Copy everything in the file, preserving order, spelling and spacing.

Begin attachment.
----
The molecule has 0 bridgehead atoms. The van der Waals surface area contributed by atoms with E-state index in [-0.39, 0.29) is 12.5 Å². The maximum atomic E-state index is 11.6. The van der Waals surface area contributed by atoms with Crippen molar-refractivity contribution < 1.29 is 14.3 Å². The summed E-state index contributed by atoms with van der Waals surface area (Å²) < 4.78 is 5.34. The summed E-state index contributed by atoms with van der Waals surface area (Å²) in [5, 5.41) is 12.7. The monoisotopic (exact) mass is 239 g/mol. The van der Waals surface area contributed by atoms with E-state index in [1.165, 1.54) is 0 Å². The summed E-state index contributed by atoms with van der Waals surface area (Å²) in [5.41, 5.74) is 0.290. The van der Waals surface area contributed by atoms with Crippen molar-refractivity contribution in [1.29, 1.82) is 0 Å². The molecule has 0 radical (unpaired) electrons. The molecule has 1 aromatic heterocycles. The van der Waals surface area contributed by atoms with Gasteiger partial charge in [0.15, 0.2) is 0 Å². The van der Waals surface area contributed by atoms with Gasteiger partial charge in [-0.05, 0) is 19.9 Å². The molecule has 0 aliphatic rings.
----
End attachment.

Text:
The molecule has 0 bridgehead atoms. The van der Waals surface area contributed by atoms with E-state index in [-0.39, 0.29) is 12.5 Å². The maximum atomic E-state index is 11.6. The van der Waals surface area contributed by atoms with Crippen molar-refractivity contribution < 1.29 is 14.3 Å². The summed E-state index contributed by atoms with van der Waals surface area (Å²) < 4.78 is 5.34. The summed E-state index contributed by atoms with van der Waals surface area (Å²) in [5, 5.41) is 12.7. The monoisotopic (exact) mass is 239 g/mol. The van der Waals surface area contributed by atoms with E-state index in [1.165, 1.54) is 0 Å². The summed E-state index contributed by atoms with van der Waals surface area (Å²) in [5.41, 5.74) is 0.290. The van der Waals surface area contributed by atoms with Crippen molar-refractivity contribution in [1.29, 1.82) is 0 Å². The molecule has 0 radical (unpaired) electrons. The molecule has 1 aromatic heterocycles. The van der Waals surface area contributed by atoms with Gasteiger partial charge in [0.15, 0.2) is 0 Å². The van der Waals surface area contributed by atoms with Gasteiger partial charge in [-0.05, 0) is 19.9 Å². The molecule has 0 aliphatic rings.